Laisvydė Šalčiūtė

Paradise for Melusine, 2019

I am interested in storytelling in my art

The walls of the Palazzo Ducale witnessed many stories of people who have lived and created there. Valuable artworks what are stored in there hold historical, religious, and mythological storylines. The religion, mythology and art are bonded together. They tell us stories, talk about feelings and help us to understand the world as a whole.

In my work I strive to extend these stories by ironically reconsidering contemporary cultural and social contexts, “reconstructing” my relationship with the environment as if it were an intellectual adventure. I inscribe the visual quotes of old masterpieces, random images of contemporary reality and the fragments of poetic texts found in the internet in to my paintings by a paradox principle. The stories in my paintings are unfinished. They supposed to act like a provocative fragments where viewers could intuitively perceive various versions of stories as if they were co-authors.

I rely on the idea that our feelings are culturally formed – “learn”. Such feelings affect the intuition, the senses, and the experience of the individuals and influences our social activities.

In modern day-to-day life, we are constantly surrounded by the flow of digital information and images, what “tells fairy tales for us” – turning events into spectacles that lead to confusion, endless dispersion opportunities, and some emotional confusion. Slowness to modern human has become a luxury.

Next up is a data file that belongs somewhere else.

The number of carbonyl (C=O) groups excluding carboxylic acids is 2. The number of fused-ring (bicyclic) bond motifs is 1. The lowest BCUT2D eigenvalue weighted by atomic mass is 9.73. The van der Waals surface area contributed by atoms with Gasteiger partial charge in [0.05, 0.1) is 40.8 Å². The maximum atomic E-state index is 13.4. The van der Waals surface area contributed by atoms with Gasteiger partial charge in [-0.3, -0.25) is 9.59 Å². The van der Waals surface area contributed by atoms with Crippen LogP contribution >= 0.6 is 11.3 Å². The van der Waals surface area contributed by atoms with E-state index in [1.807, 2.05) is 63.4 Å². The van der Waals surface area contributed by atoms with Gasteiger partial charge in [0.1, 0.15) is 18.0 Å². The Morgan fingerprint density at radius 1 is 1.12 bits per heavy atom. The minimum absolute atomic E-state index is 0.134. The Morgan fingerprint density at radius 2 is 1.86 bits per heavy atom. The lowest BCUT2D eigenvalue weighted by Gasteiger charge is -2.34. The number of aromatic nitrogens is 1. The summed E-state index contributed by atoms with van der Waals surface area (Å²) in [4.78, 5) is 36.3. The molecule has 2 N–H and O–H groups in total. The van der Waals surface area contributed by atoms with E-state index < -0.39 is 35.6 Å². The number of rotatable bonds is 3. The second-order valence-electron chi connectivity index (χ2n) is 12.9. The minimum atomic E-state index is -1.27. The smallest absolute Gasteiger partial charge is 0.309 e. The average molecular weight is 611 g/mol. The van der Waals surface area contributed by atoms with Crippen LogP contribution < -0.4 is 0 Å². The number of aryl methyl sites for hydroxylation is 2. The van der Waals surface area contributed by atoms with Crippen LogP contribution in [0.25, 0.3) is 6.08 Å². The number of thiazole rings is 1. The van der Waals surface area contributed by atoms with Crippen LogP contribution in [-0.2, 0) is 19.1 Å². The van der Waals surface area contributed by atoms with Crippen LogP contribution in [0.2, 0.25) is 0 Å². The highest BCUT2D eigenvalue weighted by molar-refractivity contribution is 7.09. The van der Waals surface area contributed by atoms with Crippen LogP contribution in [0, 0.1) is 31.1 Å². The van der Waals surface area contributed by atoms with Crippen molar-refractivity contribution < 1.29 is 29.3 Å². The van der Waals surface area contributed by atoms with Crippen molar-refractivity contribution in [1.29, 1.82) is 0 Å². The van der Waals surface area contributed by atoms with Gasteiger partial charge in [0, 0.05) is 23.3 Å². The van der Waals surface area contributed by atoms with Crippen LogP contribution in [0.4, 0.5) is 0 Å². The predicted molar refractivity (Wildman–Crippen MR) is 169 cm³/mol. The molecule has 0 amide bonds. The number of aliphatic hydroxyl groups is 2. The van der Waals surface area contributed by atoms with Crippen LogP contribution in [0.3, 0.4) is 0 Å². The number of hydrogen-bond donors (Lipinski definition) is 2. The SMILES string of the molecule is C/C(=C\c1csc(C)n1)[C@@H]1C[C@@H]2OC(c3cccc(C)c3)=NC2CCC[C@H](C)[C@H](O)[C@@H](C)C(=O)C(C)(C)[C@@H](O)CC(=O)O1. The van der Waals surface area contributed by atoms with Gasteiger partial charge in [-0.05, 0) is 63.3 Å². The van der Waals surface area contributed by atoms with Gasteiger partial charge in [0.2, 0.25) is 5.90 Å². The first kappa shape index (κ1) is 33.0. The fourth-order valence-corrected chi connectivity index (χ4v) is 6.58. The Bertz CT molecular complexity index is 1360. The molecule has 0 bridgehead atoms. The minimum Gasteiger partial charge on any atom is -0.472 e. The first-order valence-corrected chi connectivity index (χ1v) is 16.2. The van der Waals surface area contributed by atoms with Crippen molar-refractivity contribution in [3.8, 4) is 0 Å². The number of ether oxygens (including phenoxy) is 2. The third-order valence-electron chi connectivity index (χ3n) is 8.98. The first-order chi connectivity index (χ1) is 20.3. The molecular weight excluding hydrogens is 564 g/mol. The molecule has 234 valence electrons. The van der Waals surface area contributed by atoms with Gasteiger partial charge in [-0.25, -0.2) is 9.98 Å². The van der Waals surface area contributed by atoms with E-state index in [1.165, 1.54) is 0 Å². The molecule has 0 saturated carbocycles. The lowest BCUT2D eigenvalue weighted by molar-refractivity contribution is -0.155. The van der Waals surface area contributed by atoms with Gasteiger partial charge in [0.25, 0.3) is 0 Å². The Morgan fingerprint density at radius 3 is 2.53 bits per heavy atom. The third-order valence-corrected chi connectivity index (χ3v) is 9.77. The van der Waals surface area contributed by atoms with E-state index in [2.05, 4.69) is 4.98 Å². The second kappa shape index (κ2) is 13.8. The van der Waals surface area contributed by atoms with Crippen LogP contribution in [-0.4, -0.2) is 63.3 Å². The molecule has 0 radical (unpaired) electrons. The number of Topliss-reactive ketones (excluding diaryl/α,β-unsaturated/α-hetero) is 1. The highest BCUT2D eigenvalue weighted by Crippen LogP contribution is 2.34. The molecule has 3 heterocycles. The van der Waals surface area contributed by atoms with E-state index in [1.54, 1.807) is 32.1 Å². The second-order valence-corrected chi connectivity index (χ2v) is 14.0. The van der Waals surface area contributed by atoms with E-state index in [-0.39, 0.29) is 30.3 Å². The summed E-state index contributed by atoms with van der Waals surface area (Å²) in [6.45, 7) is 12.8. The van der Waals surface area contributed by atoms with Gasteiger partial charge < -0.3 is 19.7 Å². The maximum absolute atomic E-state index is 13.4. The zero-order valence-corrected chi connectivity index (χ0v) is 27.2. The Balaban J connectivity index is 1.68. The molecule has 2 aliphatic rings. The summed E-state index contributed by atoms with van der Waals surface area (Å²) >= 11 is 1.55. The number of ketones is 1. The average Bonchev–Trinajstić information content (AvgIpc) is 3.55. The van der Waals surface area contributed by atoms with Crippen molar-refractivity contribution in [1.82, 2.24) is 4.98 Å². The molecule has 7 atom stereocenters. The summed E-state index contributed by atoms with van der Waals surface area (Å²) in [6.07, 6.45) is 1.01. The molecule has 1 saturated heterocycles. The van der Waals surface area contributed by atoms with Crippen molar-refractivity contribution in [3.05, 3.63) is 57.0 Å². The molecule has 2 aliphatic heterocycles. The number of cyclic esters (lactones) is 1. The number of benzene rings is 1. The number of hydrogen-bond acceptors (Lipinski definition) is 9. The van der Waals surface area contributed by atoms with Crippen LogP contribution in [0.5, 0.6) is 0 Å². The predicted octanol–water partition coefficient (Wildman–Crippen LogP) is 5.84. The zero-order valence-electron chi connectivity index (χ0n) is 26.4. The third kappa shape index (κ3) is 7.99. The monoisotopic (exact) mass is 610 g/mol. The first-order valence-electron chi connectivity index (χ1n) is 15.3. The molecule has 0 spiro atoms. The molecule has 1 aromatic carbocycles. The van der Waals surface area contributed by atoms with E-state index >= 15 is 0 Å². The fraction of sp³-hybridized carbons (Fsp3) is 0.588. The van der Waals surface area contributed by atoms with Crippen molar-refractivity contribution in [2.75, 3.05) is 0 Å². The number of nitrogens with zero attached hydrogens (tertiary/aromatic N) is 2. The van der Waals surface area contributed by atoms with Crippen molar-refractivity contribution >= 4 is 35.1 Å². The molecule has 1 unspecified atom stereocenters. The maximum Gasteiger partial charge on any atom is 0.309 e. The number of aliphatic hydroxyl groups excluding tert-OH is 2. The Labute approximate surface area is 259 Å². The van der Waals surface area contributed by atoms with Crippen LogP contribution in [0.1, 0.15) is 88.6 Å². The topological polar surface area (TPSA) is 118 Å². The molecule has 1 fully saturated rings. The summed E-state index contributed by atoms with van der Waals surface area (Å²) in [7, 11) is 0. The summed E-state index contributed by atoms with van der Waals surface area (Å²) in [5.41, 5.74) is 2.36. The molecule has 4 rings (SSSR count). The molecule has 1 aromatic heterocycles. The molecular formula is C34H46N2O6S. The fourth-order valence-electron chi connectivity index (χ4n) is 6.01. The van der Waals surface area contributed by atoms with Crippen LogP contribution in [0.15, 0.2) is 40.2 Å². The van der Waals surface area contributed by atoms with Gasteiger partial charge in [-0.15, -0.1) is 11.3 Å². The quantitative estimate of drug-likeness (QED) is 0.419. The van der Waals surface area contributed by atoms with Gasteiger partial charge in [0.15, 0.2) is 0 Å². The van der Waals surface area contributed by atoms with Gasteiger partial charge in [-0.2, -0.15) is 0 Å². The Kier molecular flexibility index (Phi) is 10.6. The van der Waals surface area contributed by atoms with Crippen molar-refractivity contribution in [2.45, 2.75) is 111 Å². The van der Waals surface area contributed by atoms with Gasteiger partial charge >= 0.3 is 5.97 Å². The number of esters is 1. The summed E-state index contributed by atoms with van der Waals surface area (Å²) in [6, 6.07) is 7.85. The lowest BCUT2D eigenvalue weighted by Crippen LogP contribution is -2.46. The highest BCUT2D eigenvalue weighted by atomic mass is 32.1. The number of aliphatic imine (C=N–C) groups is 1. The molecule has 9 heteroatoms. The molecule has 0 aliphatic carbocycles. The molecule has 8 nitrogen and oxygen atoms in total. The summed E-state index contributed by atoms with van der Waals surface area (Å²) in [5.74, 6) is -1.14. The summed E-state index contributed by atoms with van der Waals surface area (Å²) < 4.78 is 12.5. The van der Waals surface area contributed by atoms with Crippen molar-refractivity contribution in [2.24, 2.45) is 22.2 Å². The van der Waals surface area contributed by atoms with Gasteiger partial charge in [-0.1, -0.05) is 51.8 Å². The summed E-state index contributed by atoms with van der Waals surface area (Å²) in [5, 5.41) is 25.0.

My choice of the artworks media for the exhibition in Museo Palazzo Ducale is not accidental – the media I use, is time-consuming and required hard handwork and patience. The works I‘ve created by thinking about this particular exposition talk about emotions. They are (auto) ironic. Body is needed for the feelings. That’s why I used my own hands as a tool to create, because they are closely related to the brain, where the feelings lie. I engraved the wood by hands, because the tree also has a body that has feelings, the tree has a story – it grows, it blooms, a lot of things happening around the tree doesn’t matter where it grows, then somebody cuts it. I kind of extend his story further by engraving it and after painting on canvas new stories about the feelings of modern people.

My fictional antihero, which I called Melusine (she is portrayed as a woman with an aureola (Nimbus), radiant eyes and breasts. Engl. Melusine. I borrowed that name from the French legend) is the main character in the series of works “Paradise for Melusine”. Ironically and at the same time metaphorically Melusine is telling contemporary “myths” in my works. These “myths” are about today’s confrontation between the individual and society, about the playful, emotional and tragicomic mysteries of the society of our time.

Explanation: The appearance of the Melusine image in my works was determined by the “spirit photography” – rather popular and provocative phenomenon of the photography emergence of photography technology. French physician and parapsychologist Hyppolite Baraduc (1850–1909) tried to photograph human ectoplasm, aura or something like that. In other words, in the expression of the human body, he tried to detect and capture by camera the mysterious manifestations of the human soul. At the end of the XIX century – beginning of the XX century people were interested in the sessions of Spiritism, souls, ectoplasm. Such shrewd photographers as William Mumler, Frederick Hudson, Édouard Isidore Buguet appeared, who forged their photographs with mysterious images of spirits with radiant eyes, Nymbus etc. by awakening the curiosity of society.

Paradise for Melusine, 2019